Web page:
Doctor Aphra & The Screaming Citadel Comics

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Doctor Aphra cover by Sara Pichelli

“We’ve had our female Doctor before it was the topic of the day,” the Star Wars fans could easily say.

Doctor Aphra is one of the few Star Wars heroes who have become quite popular despite not existing in other media than one: comics. She was the secondary hero of the recent Darth Vader comics series, and at times overshadowed even the great Sith Lord himself. She was often dubbed “female Han Solo” or “Indiana Jones of Star Wars”, and both of these comparisons are quite fitting. Aphra is a spirited character and no wonder she has gathered enough fan support to receive her own, personal comic franchise.

The comics named simply “Doctor Aphra” started coming out on 7th December 2016 and so far includes the complete Book I (“Aphra”), Book II (“The Screaming Citadel”) and as we speak, Book III (“The Enormous Profit”) is underway.

Heroes Come Back

“Aphra” brought the main heroine back, this time not in the service of Darth Vader, but doing her own independant artifact hunt. Or mostly independant: the plot of Book I is basically that she is coerced into searching for the ruins of the ancient Citadel of Rur, once a home to a forgotten Jedi sect, the Ordu Aspectu. The quest has its own perils, as nobody knows for sure who the Ordu Aspectu were. (The narration of the possible pasts of Ordu Aspectu in vol.2, by the way, is one of the most hilarious things I have read in a while.) The search for the citadel’s location takes Aphra also to Yavin IV shortly after it has been abandoned by the Rebels, and there she has a run-in with an old Imperial captain who is eager to prove herself.

Young Aphra during her studies.

Aside from new characters, the fans surely welcome the return of Beetee and Triple Zero, the two murderous droids who accompanied Aphra also in Darth Vader. Black Krrsantan, the Wookiee bounty hunter, is also present. Aside from them and Captain Tolvan, we get to meet Aphra’s father, which is most interesting. The comic also includes a glimpse into Aphra’s youth during the years of her archaeology studies. For the fans who have wanted to learn more about Aphra’s background, this comics certainly provides much.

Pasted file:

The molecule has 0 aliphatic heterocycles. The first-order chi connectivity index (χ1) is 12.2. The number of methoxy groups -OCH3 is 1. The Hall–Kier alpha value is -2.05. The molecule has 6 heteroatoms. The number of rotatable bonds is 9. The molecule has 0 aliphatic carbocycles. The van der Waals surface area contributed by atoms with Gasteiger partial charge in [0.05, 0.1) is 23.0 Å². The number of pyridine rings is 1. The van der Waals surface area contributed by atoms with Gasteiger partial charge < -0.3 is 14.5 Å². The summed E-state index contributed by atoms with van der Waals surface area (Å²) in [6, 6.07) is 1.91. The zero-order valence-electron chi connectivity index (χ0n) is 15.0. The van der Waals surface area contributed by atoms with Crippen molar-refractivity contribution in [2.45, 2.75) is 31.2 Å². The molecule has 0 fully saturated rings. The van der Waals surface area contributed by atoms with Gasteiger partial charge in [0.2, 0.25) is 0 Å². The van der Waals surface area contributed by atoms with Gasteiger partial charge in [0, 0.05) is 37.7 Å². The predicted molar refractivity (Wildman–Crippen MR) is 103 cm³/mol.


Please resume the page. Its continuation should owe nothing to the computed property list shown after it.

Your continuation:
The Screaming Citadel

Book II of Doctor Aphra is an interlude of sorts. In the aftermath of her trip to the citadel of Rur, Aphra teams up with the one known living Jedi – Luke Skywalker – and offers him what she has learned in exchange for his aid. Trying to make profit, Aphra attempts to get an audience with the Queen of Ktath’atn. She offers the audience only once per year to an “interesting organic lifeform” – which a young Jedi certainly is. But nothing is as easy as it seems and the story takes a dramatic twist as the Screaming Citadel turns out to hold terrifying secrets.

“The Screaming Citadel” has been dubbed “a SW gothic horror story” by Marvel’s writer Jason Aaron, and one has to agree with that. Aphra and Luke are also an interesting duo. They have a nice dynamic, but two things in this particular comic I am not sure about: first, Aphra’s borderline flirting with him at times (however rare) and Luke calling her “friend”, with generally too strong underlining of the message that Aphra is good at heart after all.

More Fun And More Violence

The atmosphere of Doctor Aphra is overall considerably more lighthearted than that of Darth Vader. That doesn’t mean it lacks in the element of adventure and danger. Especially Beetee and Triple Zero are also both more fun and more murderous than before (sometimes a bit too much for my taste).

The art is very good. Books I and III are chiefly illustrated by Kev Walker, a legend among fantasy and sci-fi illustrators (aside from comics, he has been one of the illustrators of Magic: the Gathering since its beginnings). Book II is illustrated by Marco Checchetto and has more of a “pulp” look.

Overall, I think Doctor Aphra is worth it. Kieron Gillen’s writing continues well in the spirit of Darth Vader (which he is also an author of) and the story expands Aphra’s character in ways her fans will appreciate. The comics is perhaps a bit more on the ridiculous side at times (similar to the bits of Darth Vader with super-weird bio-cyborg villains) – I would have prefered a more “sober” adventure, but hey, it could have been worse. The knowledge of Aphra’s past, the plot dynamic, some of the secondary characters and the occasional good joke make up for the weirder parts in it.

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Rostislav Kurka
Rostislav is a Protestant theologian and a self-trained Sith, counting Jan Hus, Darth Revan and Darth Traya among his main influences. He hails from the hundred-towered city of Prague, where he had spent a large part of his life creating worlds and inspiring young generations to roleplay. His involvement in organising children's camps led him to accidentally writing a Lord of the Rings musical, which made him temporarily famous, and a Three Musketeer-Jedi fanfilm, which didn't. He has recently moved to the frozen waste of Finland, because that's it, the Rebels are there.